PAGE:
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Injectable HIV drug to offer effective therapy, say scientists

In Paris, France

A revolution in HIV could see the daily oral pills replaced with injectable drug given six times a year, scientists have revealed.

The first two long acting injectable formulation of HIV medicines could offer a highly effective therapy if approved.

The injection which is supposed to slowly and continuously release HIV medication into the blood of the patient is on Phase II trial.

The medication is expected to reduce pill burden and providing convenience for people living with HIV once approved.

RESISTANCE

Many people struggle to swallow the drugs daily and in many cases resulted to a comeback and resistance.

The results were presented on Tuesday at the International Aids Society Conference on HIV Science in Paris, France.

“As research into new medicines for HIV progresses, adherence to therapy continues to be essential to achieving viral suppression and reducing the emergence of resistance mutations,” Dr David Margolis, a researcher from ViiV Healthcare, said.

“The primary end point evaluated antiviral activity and safety through 32 weeks of maintenance treatment and the study will continue up to 104 weeks of treatment,” said Dr Margolis.

SUPRESSION

There was 94 per cent viral suppression on patients who were placed on two drug regime dosed every eight weeks. The four weeks reported 87 per cent as compared to 84 per cent in patients who were on oral regime.

“Neither of the patients had evidence of resistance at failure, injection site pain was the most commonly reported injection site reaction.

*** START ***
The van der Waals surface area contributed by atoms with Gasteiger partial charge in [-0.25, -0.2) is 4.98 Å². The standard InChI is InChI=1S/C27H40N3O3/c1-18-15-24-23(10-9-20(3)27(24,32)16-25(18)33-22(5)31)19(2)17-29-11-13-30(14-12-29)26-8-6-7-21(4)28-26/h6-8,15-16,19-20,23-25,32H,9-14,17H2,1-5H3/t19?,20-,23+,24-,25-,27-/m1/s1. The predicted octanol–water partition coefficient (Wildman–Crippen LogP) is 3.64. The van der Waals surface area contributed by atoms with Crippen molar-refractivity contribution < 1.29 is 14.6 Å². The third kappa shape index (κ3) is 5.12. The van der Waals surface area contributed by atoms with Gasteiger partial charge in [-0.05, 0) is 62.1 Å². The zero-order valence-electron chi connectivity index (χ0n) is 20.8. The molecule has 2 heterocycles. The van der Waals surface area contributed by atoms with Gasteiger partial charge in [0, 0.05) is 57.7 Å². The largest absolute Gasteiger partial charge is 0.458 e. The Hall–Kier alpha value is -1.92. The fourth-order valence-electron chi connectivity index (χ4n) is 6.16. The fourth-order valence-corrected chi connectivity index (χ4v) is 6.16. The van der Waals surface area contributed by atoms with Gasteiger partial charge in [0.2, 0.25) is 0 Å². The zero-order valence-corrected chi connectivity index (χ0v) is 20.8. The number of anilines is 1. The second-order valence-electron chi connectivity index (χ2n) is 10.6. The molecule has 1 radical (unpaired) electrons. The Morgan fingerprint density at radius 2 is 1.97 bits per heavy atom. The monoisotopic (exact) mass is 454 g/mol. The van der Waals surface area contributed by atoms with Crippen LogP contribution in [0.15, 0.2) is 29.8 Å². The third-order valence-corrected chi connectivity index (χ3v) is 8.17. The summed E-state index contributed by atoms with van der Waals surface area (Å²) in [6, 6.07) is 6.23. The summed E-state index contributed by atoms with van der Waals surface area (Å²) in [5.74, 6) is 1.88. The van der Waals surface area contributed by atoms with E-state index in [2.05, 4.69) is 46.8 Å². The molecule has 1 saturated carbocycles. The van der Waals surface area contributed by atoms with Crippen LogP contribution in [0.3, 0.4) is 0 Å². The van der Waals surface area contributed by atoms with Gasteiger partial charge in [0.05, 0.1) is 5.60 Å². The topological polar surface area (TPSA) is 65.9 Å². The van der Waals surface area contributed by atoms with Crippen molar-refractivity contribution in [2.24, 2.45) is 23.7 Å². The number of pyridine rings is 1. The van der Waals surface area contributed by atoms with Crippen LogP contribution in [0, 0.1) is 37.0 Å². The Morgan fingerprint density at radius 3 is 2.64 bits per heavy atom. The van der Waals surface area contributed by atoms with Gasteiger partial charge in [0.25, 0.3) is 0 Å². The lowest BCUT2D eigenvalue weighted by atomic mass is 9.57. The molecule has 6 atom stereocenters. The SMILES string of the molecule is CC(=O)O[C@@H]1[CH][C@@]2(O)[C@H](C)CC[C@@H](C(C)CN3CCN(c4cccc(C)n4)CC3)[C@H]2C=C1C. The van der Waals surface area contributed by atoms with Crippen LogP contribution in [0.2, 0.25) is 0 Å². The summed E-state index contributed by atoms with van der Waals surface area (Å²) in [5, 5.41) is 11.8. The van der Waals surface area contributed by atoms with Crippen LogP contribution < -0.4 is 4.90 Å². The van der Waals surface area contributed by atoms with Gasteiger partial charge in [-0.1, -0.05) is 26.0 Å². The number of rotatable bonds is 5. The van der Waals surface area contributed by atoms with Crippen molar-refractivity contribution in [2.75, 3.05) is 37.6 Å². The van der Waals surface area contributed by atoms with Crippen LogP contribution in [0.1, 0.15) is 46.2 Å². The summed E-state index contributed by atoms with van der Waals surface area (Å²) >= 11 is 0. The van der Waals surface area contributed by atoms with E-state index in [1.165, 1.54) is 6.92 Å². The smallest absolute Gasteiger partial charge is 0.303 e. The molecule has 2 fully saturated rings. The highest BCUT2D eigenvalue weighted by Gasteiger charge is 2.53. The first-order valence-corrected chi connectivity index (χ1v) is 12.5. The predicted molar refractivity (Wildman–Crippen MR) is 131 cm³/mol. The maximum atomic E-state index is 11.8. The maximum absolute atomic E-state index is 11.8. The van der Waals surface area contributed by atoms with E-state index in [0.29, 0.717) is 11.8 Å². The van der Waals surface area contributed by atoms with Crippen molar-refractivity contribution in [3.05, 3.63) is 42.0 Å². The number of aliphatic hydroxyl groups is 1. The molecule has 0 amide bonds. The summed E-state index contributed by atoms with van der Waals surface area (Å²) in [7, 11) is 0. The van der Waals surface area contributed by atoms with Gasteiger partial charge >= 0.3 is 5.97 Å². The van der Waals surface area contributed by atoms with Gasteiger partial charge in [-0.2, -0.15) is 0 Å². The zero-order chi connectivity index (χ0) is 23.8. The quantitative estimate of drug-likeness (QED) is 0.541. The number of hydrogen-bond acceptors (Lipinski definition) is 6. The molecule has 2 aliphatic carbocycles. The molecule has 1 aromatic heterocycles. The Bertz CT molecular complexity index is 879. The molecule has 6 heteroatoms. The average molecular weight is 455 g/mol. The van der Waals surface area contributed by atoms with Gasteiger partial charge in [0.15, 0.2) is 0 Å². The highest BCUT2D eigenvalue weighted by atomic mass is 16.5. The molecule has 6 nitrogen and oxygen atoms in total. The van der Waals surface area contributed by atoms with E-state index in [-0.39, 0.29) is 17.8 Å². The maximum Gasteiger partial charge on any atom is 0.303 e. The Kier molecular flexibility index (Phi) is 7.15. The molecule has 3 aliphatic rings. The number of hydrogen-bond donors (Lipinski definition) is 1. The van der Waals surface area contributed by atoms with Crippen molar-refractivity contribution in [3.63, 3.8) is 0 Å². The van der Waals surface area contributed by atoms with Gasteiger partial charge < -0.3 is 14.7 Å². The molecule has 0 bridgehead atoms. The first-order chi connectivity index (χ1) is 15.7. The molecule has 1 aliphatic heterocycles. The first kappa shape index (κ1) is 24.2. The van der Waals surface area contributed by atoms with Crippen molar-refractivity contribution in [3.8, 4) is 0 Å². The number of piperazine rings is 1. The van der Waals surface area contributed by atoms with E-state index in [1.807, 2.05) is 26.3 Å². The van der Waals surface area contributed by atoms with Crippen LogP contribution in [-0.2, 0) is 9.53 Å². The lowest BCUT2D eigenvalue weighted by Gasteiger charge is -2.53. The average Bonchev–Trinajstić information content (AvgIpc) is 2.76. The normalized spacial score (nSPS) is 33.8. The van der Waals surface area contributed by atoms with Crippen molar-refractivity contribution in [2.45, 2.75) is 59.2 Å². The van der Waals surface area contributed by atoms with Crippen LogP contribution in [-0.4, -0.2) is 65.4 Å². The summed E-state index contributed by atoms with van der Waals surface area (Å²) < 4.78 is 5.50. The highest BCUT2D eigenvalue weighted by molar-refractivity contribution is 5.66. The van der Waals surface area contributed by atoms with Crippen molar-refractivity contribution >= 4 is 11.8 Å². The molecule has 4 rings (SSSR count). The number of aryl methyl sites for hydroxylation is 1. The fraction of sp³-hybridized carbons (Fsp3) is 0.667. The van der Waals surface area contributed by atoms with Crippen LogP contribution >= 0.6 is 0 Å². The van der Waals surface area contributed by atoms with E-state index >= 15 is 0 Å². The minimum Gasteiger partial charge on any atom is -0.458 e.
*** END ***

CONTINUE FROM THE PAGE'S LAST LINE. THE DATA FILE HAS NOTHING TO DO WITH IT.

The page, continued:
Side effects – including diarrhoea and headache – were similar in all groups,” he said.

“ This study results was important since we now have data showing the durability and tolerability of long acting viral suppression for a two drug regime out of 96 weeks,” said Dr John Pottage, Chief scientist at ViiV health care and co-author of the study.

ANTIBODIES

Another study has concluded that introduction of antibodies in infected people may delay the rebound of the HIV load in the body especially after interruption from antiretroviral therapy.

The study known as RV397 sought to find treatments that could suppress the viral loads without the need for lifelong ART.

Scientists randomly trialed the effect of VRCO1 antibodies in a controlled demonstration to determine the viral changes in people infected with HIV and who have been on ARTs respond.

VRCO1 is a broadly neutralising antibody that inhibits multiple strains of HIV.

“This is the first time that the VRCO1 antibody has been evaluated in people who started anti-HIV drugs during acute HIV infection,” said Dr Trevor Crowell, the research physician who presented the study.

The child was diagnosed at one-month-old and put on anti-HIV treatment.

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